Brief of the Asperger's Association of New England to Appear as Amicus Curiae

Asperger's Syndrome ("AS") is a neurological disorder affecting several areas of development due to "wiring" problems on the right side of the brain where communication and sensory integration occur. The pattern of behaviors that make up the syndrome was first identified by Hans Asperger in Vienna in 1944, but the establishment of diagnostic criteria and the official classification of AS as a psychiatric disorder did not occur until 1994 Because of the recency of the syndrome's classification, the incidence of AS remains uncertain. Surveys from the National Institute of Child Health and Mental Development suggest that 1 in 500 people have some form of AS with apparent prevalence in males by a ratio of 4:1.

AS is sometimes characterized as autism without mental retardation as individuals with AS typically have IQ's that range from normal to genius levels. In contrast to autism, most individuals with AS wish for social acceptance but have difficulty mediating social interactions as they have difficulty noticing or reading social cues, parents typically begin to realize that there is something different about their child at age 3 or 4. While there is a great deal of individual variation, a hallmark of AS is a lack of eye contact and acute sensitivity to sensory input. To the outside world children with AS look normal, but their inability to distinguish gradations of emotions and lack of a "social filter" lead them to dramatically misread others' social cues. Interviewed about AS by the Boston Globe in 2001, child psychiatrist and AS specialist Daniel Rosenn of Wellesley, MA, noted:

"If you sound a little annoyed, he thinks you're furious. If you are furious, he thinks he's in danger. Survival instincts take over. He'll hit you because he thinks you're going to hit him, even if you never have before."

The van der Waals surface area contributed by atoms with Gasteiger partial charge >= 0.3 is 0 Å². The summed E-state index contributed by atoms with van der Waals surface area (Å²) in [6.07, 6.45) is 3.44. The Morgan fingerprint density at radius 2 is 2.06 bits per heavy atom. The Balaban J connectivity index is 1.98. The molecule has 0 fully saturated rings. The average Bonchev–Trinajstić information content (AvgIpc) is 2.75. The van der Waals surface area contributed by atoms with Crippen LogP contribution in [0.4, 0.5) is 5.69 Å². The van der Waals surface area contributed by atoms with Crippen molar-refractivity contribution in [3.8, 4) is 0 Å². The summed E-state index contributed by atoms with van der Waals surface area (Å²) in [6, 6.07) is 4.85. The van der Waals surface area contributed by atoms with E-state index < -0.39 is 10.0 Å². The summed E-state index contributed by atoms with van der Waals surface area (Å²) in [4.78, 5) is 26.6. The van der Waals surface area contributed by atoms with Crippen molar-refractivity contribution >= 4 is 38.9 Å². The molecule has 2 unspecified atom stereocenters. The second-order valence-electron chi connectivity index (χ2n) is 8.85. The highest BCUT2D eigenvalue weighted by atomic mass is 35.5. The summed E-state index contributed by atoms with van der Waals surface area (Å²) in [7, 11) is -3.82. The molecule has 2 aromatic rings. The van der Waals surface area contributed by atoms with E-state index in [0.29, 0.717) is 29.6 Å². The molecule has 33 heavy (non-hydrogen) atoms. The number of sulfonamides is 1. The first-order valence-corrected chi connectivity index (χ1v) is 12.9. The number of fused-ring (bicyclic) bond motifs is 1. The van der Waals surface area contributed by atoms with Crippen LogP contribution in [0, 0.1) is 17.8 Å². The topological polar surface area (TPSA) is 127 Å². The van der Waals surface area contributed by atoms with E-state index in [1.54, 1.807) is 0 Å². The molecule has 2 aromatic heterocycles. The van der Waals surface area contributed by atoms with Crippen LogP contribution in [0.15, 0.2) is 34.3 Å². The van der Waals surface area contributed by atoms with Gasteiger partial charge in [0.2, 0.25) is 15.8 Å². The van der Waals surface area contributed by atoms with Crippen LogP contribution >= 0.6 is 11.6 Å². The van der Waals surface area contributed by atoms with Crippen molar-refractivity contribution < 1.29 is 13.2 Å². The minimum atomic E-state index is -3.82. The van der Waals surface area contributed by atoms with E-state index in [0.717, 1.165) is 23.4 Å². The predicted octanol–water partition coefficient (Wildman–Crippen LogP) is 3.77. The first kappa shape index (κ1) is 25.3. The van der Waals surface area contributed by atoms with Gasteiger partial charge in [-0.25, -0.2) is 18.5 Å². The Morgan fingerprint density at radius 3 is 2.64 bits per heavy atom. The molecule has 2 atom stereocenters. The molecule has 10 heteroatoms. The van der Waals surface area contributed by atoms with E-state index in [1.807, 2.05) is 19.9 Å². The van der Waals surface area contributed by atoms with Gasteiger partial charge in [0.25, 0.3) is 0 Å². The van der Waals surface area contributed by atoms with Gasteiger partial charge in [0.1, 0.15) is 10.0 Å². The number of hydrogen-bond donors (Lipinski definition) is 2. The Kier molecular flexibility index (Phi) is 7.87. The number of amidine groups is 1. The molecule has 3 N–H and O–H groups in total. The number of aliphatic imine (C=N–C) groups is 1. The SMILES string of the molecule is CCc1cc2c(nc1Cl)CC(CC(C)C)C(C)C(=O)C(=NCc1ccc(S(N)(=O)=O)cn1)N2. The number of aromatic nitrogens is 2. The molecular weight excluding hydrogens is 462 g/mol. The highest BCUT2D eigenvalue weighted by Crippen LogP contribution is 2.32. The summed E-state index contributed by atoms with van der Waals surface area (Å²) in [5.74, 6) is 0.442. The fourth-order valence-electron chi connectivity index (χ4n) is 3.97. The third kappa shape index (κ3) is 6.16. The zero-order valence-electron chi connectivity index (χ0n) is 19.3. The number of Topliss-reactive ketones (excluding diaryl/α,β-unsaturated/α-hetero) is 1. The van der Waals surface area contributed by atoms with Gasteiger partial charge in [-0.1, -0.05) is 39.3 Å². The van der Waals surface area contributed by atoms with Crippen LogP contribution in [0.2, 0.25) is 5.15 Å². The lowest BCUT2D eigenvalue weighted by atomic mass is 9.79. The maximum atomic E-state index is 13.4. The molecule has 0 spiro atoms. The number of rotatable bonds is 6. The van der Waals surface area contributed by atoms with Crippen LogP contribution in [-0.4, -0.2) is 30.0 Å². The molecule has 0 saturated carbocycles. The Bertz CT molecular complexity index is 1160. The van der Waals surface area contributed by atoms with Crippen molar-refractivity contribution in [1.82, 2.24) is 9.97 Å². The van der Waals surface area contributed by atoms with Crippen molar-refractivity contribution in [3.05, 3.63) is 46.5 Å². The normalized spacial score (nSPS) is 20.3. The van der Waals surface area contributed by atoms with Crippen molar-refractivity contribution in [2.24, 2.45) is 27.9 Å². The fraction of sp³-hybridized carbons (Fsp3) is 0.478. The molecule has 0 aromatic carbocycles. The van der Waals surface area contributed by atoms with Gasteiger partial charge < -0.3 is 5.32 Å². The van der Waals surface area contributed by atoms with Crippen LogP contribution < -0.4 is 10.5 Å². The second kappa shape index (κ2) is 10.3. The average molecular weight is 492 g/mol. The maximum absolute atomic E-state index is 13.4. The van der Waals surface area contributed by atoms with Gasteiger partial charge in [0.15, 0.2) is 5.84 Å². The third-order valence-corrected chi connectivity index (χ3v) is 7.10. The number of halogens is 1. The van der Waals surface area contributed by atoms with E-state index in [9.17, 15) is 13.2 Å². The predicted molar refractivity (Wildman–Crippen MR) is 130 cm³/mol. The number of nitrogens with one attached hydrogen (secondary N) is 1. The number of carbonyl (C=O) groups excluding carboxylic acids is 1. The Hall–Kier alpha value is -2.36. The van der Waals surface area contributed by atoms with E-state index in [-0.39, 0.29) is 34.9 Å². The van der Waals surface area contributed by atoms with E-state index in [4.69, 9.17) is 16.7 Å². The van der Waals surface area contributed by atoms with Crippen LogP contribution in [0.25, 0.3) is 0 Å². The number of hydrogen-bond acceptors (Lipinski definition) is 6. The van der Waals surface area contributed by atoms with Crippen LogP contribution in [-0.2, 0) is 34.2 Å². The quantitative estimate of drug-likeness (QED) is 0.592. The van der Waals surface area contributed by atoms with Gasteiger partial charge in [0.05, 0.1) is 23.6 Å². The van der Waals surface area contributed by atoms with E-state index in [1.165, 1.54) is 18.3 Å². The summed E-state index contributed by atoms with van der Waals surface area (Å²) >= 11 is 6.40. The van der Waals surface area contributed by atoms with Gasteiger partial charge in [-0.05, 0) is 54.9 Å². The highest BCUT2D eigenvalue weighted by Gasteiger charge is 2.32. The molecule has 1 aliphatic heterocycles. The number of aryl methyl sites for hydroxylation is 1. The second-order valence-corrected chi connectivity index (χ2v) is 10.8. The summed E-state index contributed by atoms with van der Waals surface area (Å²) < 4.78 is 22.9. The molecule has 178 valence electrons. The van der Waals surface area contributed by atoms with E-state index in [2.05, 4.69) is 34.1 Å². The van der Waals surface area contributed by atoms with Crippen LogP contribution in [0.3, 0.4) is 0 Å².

Characteristics of children with AS includes the inability to understand complex rules of social interaction, judge "social distance" or understand jokes; poor skills at initiating and sustaining conversation; insensitivity; tactlessness; naivete; egocentrism; dislike of physical contact and the use of inappropriate gaze and body language. These children are extremely emotionally vulnerable and are easily stressed. Their self esteem is often low, they can be hyper critical of themselves and they may be prone to depression. Children with AS usually want friends and want to be part of a social world but don't know how to interact. They can learn to accommodate and live with their lack of social instinct and intuition by learning to process intellectually what they are not d to do. Professionals who work with AS children emphasize that while such children exhibit different forms of challenging behavior, it is crucial that these behaviors not be viewed as willful or malicious, Rather than imposing simplistic disciplinary measures that imply the assumption of deliberate misconduct, the AS child's disability must be treated by means of thoughtful, therapeutic and educational strategies.

There are many techniques to help children with AS develop the skills and knowledge that will permit them to lead successful lives as adults. These skills and knowledge can only be activated when the child feels safe and supported in his or her community. The Asperger's Association of New England ("AANE") is concerned that, best intentions notwithstanding, the actions of the Falmouth Public School District (the "District") in suspending Jan Rankowski and subsequent statements made to the press by District Administrators and their counsel typify the discriminatory and counterproductive responses that create significant barriers to the successful integration of AS disabled children into mainstream society. Furthermore, AANE is concerned that the District's conduct may have violated Jan's rights under laws specifically enacted to ensure equal rights for persons with disabilities.

Apropos this case, attached please find AANE Exhibit 1, a published paper by University of Southern Maine Associate Professor David B. Jones specifically addressing barriers to participation in community recreation programs encountered by Maine children with disabilities. Professor Jones' study of the recreation experience of disabled children found that most of the children included in his survey had been asked to leave community recreation programs due to their behavior. Professor Jones notes that disabled children cannot learn appropriate behavioral social skill in isolation and that they need to engage with other children through play and recreation activities that include non-disabled children. Absent interaction with peers who can serve as positive role models, disabled children become further marginalized.

AAANE's brochure, attached as Exhibit 2, provides a website through which additional information and resources can be easily accessed. In resolving the disputed facts and issues of this case, AANE urges the Court to be sensitive to the unique challenges facing both children disabled by AS and their parents.


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